The Conversation: Coronavirus closures could lead to a radical revolution in conservation. “In the early days of the COVID-19 lockdowns, social media was flooded with reports of animals reclaiming abandoned environments. According to one widely shared post, dolphins had returned to the canals of Venice. While many of those stories have since been debunked, conservationists are providing legitimate reports of cleaner air and water, and wildlife reclaiming contested habitats. With widespread closures of parks and conservation areas around the world, could this be an opportunity to transform the way we manage and use these protected environments?”

The Next Web: AI analyzes biology studies to find out we’re getting better at wildlife conservation

The Next Web: AI analyzes biology studies to find out we’re getting better at wildlife conservation . “A new AI system has revealed that we’re finally getting better at wildlife conservation. Researchers came to this conclusion after using machine learning to analyze more than 4,000 studies on species reintroduction across four decades.”

Duke University Libraries Preservation Underground: Working From Home Options for Conservation Labs

Duke University Libraries Preservation Underground: Working From Home Options for Conservation Labs. “As the Covid-19 virus spreads, we have started planning for work that Conservation staff can do at home should we be told to stay off campus. As of this publication we have not been asked to stay home but preservation professionals prepare for the worst and hope for the best. This has been a thought provoking exercise and everyone has contributed to our brainstorming. We wanted to share what we have drafted to date in case any other labs are in a similar situation.”

The Conversation: Building a digital archive for decaying paper documents, preserving centuries of records about enslaved people

The Conversation: Building a digital archive for decaying paper documents, preserving centuries of records about enslaved people. “The goal is to ensure this information – including some from documents that no longer exist physically – is accessible to future generations. But preserving history by taking high-resolution photographs of centuries-old documents is only the beginning. Technological advances help scholars and archivists like me do a better job of preserving these records and learning from them, but don’t always make it easy.”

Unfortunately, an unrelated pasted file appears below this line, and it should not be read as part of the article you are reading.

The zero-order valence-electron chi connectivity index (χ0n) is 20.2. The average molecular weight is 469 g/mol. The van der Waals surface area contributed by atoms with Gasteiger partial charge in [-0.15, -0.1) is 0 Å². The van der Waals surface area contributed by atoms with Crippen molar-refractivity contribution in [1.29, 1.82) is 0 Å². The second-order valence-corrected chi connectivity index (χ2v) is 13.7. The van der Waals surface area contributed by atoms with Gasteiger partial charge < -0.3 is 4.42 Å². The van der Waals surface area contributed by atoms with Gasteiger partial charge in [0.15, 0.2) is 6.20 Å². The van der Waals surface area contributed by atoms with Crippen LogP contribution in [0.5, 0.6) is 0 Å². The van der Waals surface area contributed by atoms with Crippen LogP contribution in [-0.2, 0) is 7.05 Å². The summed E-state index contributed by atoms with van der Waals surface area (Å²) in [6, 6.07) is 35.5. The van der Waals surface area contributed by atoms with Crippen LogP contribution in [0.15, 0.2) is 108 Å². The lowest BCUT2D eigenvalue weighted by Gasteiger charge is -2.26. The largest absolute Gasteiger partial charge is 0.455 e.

Getty Iris: Reflections on 10 Years in Art, Archives, and Conservation

Getty Iris: Reflections on 10 Years in Art, Archives, and Conservation. “This decade at Getty, we’ve seen new tools lead to new discoveries under the surface of a Rembrandt painting, watched as Instagram changed the museum experience, and embarked on projects that bring people together across the globe—to name just three. We asked a handful of Getty staffers from various areas of expertise to share their thoughts on what stood out for them as the key development of the past decade. Themes of collaboration, innovation, and open access quickly emerged. While this is not an exhaustive list, it’s certainly something to toast to!”

Mongabay: New assessment method finds close to one-third of tropical Africa’s plants are potentially facing extinction

Mongabay: New assessment method finds close to one-third of tropical Africa’s plants are potentially facing extinction . “New research finds that nearly one-third — 31.7 percent — of tropical Africa’s vascular plant species might be at risk of going extinct. The International Union for Conservation of Nature’s (IUCN) Red List of Threatened Species is the go-to resource for conservation status assessments, but while the majority of vertebrate species have been assessed, we know far less about the conservation status of plants, especially in the tropics.”

EurekAlert: Putting a conservation finger on the internet’s pulse

EurekAlert: Putting a conservation finger on the internet’s pulse. “Scientists from the University of Helsinki have figured out how to mine people’s online reactions to endangered animals and plants, so that they can reduce the chance of pushing species toward extinction.”

Phys .org: New online, interactive atlas gives comprehensive view of Texas quail decline

Phys .org: New online, interactive atlas gives comprehensive view of Texas quail decline. “The Texas A&M Natural Resources Institute, or NRI, has recently published the Texas Quail Atlas, a free online resource and the newest ‘story map’ to be developed by the institute. The online atlas was developed as a collaborative effort of the Reversing the Decline of Quail in Texas Initiative and the NRI Geospatial Analysis Team.”